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U.S. v. ROME RO-TAMAYO

February 26, 1999

UNITED STATES OF AMERICA
v.
JUAN LUIS ROMERO-TAMAYO, DEFENDANT.



The opinion of the court was delivered by: Arcara, District Judge.

DECISION AND ORDER

INTRODUCTION

On October 19, 1998, defendant Juan Luis Romero-Tamayo waived indictment and pled guilty to a one-count information charging him with illegal reentry into the United States after previously being deported, in violation of 8 U.S.C. § 1326 (a). Following defendant's plea of guilty, the United States Probation Office prepared a presentence investigation report ("PSR").*fn1 Both the government and the defendant object to paragraph 41 of the PSR, which provides:

    The defendant re-entered the United States after
  having previously been convicted of an aggravated
  felony. This is in violation of [8] U.S.C. §
  1326(b)(2) which has a 20 year statutory maximum term of
  imprisonment. As a result, if convicted under that
  statute, the guideline imprisonment range of 46 to
  57 months would be applicable. It should be noted
  that in a March 24, 1998 Supreme Court case,
  Almendares-Torres [sic] v. United States, 96-6839,
  the Supreme Court ruled that the penalty provisions
  of 8 U.S.C. § 1326 (b)(1) and § 1326(b)(2) are
  not separate statutes but are sentencing enhancements
  of 8 U.S.C. § 1326 (a). As a result, the Court
  in this situation, could determine that the statutory
  maximum is 20 years and is not 2 years and sentence
  the defendant within the guideline range of 46 to
  57 months.

When the parties appeared for sentencing on January 25, 1999, the Court raised the issue of the applicability of the 20-year maximum in § 1326(b)(2) and ordered the parties to brief the issue. Oral argument was held on February 12, 1999.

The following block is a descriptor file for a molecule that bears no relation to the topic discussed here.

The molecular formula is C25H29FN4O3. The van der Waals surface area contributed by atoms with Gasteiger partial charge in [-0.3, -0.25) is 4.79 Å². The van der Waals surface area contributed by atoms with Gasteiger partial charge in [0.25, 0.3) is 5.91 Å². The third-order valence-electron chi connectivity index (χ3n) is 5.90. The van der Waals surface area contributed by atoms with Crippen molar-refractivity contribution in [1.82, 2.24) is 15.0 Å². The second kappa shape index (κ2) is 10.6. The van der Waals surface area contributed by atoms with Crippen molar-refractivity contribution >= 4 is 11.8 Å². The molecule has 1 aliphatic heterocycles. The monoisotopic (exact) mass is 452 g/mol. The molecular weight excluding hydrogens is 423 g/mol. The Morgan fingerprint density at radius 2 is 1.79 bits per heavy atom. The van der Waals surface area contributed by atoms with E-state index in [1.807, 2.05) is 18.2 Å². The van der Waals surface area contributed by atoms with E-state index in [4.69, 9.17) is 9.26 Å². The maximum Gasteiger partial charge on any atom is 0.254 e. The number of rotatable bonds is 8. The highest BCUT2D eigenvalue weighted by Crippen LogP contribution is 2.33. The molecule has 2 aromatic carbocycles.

After reviewing the submissions of the parties and hearing argument from counsel, the Court finds that the plea agreement in this case is contrary to law and therefore must be rejected.

DISCUSSION

8 U.S.C. § 1326 (a) makes it unlawful for a person who has been deported from the United States to reenter the United States without permission of the Attorney General of the United States. Section 1326 provides, in pertinent part, as follows:

§ 1326 Reentry of removed alien; criminal penalties for reentry of certain removed aliens.

    (a) Subject to subsection (b) of this section,
  any alien who —

(1) has been . . . deported . . ., and thereafter[,]

    (2) enters . . ., or is at any time found in, the
  United States [without the Attorney General's consent
  or the legal equivalent], shall be fined under Title
  18, or imprisoned not more than two years, or both.
    (b) Notwithstanding subsection (a) of this section,
  in the case of any alien described in ...

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